Information Design Watch

September 30, 2010, 2:21 pm

Austan Goolsbee’s Magic Ruler

By Henry Woodbury

Economist Austan Goolsbee, speaking for the White House, explains the virtue of the president’s tax plan by misrepresenting lines as areas:

“We got a ruler and measured out the size of the tax cut is how big the circle is…”

Aargh. Whatever the merits (or grammar) of the argument, a line is not a circle. A circle is not a goose egg, a term that Goolsbee uses later in the show. And in colloquial terms a goose egg does not mean huge. It means zero.

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Comments (0) | Filed under: Current Events, Information Design, Visual Explanation

September 27, 2010, 11:40 am

Think You Know Movies?

By Lisa Agustin

Then prove you have The Right Stuff– guess the titles of the (26) films hidden in this short animation, and you could be entered in a drawing to win them all, courtesy of The Guardian. (Quick, though– you only have until October 22).

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Comments (0) | Filed under: Information Design, Visual Explanation

September 26, 2010, 7:51 pm

Boundaries Without Boundaries

By Henry Woodbury

Almost by definition, map-based data draws a picture. Rarely is the picture so stark as Bill Rankin’s mapping of U.S. Census data on race and ethnicity to Chicago’s neighborhood boundaries.

Racial / ethnic self-identification in Chicago in the year 2000, by Bill Rankin

Rankin draws attention not to the neighborhoods where his map confirms historical racial and ethnic boundaries, but to those whose gradient would otherwise go unnoticed:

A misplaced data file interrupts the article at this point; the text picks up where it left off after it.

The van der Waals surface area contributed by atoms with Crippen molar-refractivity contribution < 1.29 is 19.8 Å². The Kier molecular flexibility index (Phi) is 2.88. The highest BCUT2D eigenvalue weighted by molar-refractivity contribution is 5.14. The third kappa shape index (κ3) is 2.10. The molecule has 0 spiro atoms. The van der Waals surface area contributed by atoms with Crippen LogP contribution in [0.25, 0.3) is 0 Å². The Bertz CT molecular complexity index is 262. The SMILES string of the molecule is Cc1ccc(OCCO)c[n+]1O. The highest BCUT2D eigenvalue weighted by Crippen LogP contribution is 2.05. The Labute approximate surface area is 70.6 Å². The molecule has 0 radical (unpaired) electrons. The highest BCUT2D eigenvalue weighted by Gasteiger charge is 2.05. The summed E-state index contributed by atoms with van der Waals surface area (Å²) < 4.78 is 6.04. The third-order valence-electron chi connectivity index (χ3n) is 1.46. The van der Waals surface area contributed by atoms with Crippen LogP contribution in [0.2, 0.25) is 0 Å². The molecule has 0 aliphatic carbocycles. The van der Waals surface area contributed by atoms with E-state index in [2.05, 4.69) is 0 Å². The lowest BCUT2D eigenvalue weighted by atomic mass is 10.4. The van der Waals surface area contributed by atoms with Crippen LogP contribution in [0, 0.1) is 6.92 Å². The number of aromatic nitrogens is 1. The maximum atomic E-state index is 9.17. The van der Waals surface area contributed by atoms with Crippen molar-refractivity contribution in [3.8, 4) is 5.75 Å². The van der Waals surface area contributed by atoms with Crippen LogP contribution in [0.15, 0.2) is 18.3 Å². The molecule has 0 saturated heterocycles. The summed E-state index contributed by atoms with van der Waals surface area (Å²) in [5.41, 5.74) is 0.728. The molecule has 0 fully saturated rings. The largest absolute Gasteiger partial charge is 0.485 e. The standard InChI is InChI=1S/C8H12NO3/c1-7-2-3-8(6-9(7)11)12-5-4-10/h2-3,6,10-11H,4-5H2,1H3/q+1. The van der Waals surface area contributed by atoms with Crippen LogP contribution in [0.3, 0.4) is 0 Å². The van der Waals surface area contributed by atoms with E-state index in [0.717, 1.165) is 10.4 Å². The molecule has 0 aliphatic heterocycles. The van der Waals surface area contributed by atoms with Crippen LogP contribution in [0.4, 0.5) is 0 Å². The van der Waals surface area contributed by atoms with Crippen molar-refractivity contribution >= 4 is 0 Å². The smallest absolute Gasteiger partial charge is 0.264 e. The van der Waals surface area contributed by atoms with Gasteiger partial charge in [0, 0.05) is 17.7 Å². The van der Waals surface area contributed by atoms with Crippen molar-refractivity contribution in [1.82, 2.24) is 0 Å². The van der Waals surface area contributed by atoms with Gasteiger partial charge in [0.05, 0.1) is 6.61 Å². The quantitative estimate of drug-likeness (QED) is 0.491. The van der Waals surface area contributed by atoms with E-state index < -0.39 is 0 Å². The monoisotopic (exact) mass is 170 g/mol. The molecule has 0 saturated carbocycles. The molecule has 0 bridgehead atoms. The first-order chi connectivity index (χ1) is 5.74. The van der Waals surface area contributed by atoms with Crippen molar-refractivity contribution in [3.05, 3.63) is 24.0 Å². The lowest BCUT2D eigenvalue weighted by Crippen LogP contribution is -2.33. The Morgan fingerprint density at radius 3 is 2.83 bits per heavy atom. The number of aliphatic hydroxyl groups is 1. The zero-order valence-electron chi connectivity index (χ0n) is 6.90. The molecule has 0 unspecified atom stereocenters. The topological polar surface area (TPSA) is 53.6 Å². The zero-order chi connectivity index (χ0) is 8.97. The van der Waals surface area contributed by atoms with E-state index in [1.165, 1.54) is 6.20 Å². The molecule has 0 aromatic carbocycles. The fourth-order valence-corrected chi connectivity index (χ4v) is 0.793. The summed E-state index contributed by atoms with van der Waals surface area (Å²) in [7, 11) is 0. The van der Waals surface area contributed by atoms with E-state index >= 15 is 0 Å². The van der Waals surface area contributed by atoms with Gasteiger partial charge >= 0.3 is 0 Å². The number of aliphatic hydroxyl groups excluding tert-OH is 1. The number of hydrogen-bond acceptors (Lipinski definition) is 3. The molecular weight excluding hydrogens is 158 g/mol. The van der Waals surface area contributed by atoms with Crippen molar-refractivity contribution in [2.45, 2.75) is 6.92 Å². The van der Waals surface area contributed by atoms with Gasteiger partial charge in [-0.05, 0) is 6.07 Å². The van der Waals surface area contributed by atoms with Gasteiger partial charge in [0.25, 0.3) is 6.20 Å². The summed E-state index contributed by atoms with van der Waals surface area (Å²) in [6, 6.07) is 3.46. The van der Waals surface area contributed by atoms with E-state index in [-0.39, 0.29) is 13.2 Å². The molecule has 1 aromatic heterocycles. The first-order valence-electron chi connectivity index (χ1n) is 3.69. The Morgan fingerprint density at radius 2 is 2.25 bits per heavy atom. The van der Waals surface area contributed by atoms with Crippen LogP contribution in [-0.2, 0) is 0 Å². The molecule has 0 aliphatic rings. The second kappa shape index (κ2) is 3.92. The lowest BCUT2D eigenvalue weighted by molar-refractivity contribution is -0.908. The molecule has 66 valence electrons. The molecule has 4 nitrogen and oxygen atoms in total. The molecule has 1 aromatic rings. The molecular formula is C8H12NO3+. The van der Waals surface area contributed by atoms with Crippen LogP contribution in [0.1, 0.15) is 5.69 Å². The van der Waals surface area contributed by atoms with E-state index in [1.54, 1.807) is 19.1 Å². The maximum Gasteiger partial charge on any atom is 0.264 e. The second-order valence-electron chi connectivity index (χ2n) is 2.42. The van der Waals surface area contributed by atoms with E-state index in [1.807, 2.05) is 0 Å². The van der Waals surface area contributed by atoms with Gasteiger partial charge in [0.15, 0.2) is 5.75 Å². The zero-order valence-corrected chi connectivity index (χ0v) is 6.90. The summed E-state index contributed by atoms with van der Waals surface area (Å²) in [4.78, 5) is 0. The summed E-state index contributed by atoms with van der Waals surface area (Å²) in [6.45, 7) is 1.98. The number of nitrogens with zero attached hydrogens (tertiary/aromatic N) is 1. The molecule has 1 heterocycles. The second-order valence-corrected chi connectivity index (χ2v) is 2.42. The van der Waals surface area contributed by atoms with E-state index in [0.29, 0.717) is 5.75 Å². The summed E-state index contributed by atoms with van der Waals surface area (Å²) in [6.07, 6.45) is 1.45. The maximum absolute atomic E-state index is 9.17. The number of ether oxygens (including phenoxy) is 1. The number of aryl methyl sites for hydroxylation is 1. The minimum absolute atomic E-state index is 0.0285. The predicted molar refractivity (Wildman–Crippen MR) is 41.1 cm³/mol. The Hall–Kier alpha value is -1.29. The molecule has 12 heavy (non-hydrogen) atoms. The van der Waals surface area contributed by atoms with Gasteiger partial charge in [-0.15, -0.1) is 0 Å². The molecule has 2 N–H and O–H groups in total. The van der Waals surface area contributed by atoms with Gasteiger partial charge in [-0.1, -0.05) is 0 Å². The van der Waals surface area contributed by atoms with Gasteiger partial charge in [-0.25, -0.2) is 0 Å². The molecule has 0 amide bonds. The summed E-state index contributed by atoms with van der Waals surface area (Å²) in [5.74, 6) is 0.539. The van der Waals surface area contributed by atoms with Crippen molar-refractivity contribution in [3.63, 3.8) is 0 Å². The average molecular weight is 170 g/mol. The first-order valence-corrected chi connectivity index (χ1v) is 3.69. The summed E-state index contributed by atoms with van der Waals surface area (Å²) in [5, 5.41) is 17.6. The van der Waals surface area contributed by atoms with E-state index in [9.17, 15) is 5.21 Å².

My alternative is to use dot mapping to show three kinds of urban transitions. First, there are indeed areas where changes take place at very precise boundaries — such as between Lawndale and the Little Village, or Austin and Oak Park — and Chicago has more of these stark borders than most cities in the world. But transitions also take place through gradients and gaps as well, especially in the northwest and southeast. Using graphic conventions which allow these other possibilities to appear takes much more data, and requires more nuance in the way we talk about urban geography, but a cartography without boundaries can also make simplistic policy or urban design more difficult — in a good way.

Digital cartographer Eric Fischer takes Rankin’s approach and maps cities across the United States. Everywhere, ethnic and racial divisions present themselves, but there are dramatic differences in degree.

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Comments (0) | Filed under: Charts and Graphs, Information Design, Maps, Visual Explanation

September 21, 2010, 10:34 am

The Simple Power of a Graphic

By Matt DeMeis

Most of us know about the 33 miners trapped underground in Chile. I came across this infographic created by Newsweek about the 3″ diameter bore hole that is keeping them alive.